Thanks to Jen from Dragonkeysafe up on the Goldy, can I keep it please please please… :)

 

New WA kitesurfing regs: Lifejackets, parachute flares and EPIRBs!?

Well folks, new WA marine regulations have been released, and despite best intentions, some of if seems a bit, well, just stupid.

http://www.watoday.com.au/wa-news/kite-and-wind-surfers-forced-to-wear-life-jackets-20140802-zzr1j.html#ixzz39ClfeU1Y

“The laws state that if a kite surfer or wind surfer is between 400 meters and two nautical miles from shore they now require a lifejacket and can choose to carry either red and orange flares or an Emergency Radio Indicating Beacon (EPIRB) or Personal Locator Beacon.”

Between two and five nautical miles operators must carry a lifejacket and EPIRB. Further offshore they must also carry parachute flares.

Read more: http://www.watoday.com.au/wa-news/kite-and-wind-surfers-forced-to-wear-life-jackets-20140802-zzr1j.html#ixzz39DPzyW31

Two nautical miles offshore is a long way — I mean, really, unless you’re Ian Young, what business have you got being out that far anyway?  But parachute flares and EPIRBs? Wouldn’t it make a lot more sense to just carry a portable marine radio instead? Where are you going to (safely) stash parachute flares as well as an EPIRB? Realistically, no one is going to end up two nautical miles offshore on a kite INTENTIONALLY, so if you’re not intending to go out that far you wouldn’t be carrying all that stuff.

4oom is a different story — but first of all, on a kite, just how do you know how far 400 meters is? Can you really accurately guess how far that is? I wouldn’t have a clue when I’m more than 400m out or even how far out I am, just by looking back at the beach. So then, maybe it also makes more sense to require that people carry a GPS if you are going to fine them based on where they are relative to the beach?  Mixed feelings about the lifejacket thing. Yes, there probably are some benefits, but your harness does provide a significant degree of buoyancy, not far off a Type3 life jacket so is that really solving anything. I suppose, theoretically, if you knocked yourself out a lifejacke could POSSIBLY keep your head out of the water, but not sure. But lets look at the data — how many kitesurfers have drown in australia because they weren’t wearing life jackets? Well, none that I’m aware of.  And after the sport being pretty popular for nearly 15 years now and probably tens of thousands of Australians and others involved in the sport, it does seem like fixing something that’s not actually broken. Your thoughts ?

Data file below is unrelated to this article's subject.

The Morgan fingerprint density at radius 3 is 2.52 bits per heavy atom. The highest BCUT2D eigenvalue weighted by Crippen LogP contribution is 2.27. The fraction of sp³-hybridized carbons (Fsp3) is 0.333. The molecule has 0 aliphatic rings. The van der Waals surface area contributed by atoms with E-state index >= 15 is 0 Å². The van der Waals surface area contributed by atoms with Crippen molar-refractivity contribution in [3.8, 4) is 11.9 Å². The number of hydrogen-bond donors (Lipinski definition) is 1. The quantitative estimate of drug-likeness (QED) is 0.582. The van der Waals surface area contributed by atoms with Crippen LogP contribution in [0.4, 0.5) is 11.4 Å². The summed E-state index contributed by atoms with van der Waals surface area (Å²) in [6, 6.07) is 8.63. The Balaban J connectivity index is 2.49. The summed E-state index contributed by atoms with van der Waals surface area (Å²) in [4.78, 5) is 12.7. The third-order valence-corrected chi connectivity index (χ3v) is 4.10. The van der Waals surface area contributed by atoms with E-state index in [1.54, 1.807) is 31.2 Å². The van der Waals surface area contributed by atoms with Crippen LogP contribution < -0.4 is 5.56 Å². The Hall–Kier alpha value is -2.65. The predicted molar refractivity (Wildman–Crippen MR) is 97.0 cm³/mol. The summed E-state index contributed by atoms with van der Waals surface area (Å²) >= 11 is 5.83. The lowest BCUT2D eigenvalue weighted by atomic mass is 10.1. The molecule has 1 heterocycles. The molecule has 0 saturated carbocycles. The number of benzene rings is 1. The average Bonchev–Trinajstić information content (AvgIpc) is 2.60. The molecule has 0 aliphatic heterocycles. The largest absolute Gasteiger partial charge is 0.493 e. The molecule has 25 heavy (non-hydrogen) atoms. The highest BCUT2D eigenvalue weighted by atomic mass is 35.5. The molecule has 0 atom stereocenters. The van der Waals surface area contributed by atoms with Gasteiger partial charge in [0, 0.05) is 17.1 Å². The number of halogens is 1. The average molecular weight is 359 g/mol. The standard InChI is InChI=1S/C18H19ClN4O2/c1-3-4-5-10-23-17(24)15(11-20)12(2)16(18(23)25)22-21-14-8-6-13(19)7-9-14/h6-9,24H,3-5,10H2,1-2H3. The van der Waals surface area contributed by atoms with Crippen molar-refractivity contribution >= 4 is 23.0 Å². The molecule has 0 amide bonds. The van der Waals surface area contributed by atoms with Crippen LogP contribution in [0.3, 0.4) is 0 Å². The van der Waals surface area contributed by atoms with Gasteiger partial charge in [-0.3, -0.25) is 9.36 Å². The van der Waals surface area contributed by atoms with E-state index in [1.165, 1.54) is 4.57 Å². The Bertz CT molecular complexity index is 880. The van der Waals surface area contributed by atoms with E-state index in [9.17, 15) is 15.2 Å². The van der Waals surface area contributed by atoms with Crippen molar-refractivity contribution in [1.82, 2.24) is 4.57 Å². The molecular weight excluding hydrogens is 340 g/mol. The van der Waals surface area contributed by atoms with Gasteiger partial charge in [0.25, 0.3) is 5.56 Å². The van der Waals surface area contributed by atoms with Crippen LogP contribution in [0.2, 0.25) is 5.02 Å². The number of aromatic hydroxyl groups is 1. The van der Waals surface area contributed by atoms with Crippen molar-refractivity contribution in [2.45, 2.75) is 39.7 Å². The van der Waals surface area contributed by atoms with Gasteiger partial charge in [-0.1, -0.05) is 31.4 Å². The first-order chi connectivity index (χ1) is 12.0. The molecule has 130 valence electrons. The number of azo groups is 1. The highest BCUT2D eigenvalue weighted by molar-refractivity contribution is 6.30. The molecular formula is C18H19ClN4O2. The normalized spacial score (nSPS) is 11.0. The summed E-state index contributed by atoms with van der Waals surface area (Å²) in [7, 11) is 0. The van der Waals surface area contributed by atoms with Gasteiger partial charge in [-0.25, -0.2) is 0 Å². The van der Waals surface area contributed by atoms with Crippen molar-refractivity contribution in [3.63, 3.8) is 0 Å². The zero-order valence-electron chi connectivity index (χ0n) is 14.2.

The NEW Hobbs Carbon Kite Buggy

I’ve had the pleasure of begin across Dave’s carbon kite buggies since initial conception. The first buggy was simply awesome and an engineering marvel to me being all in carbon. We had an opportunity to test out the old one a while back in some seriously stupid wind at Stockton. That was a long while ago now and Dave has progressed to version 2 of the new buggy. Named the H-BOMB this thing is a serious bit of kit!

Dave’s attention to detail is outstanding, the build quality and level of thought shows when you get up close to this thing. This is no toy, its a serious bit of kit!

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So what’s changed? Well, a lot! Gone is the carbon backbone replaced with a stainless frame member that is adjustable in length so lanky / short can fit snugly into it. The seat unit has seen a total redesign, still in keeping with the originals looks its carbon on the outside with a custom made webbing seat on the inside supported by hand crafted stainless tubes. I believe the seat is also adjustable for width when you order so thats every dimension of pilot catered for. Other tweaks to the front end for simplicity and reliability have been made and the rear end mounts have had a tidy up with full adjustability for ride height.

Optional fat or skinny wheels for hard / soft sand are available and best of all it breaks down quickly for easy transport.

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The Hobbs H-BOMB carbon buggy in action in the Gobi

Now I’m a pretty good kiter but I’m no buggy pilot. But word on the beach is this thing is purpose built to GO FAST, and I like fast. Above is an exclusive kitesurfing.com.au pic of the buggy in action during testing in the Gobi Desert.

Well done Dave for knocking out such an awesome bit of kit! Can’t wait to have a go soon :)

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For more information check out http://www.carbonkitebuggy.com/ We are proud that this has been developed and made on the Northern Beaches of Sydney!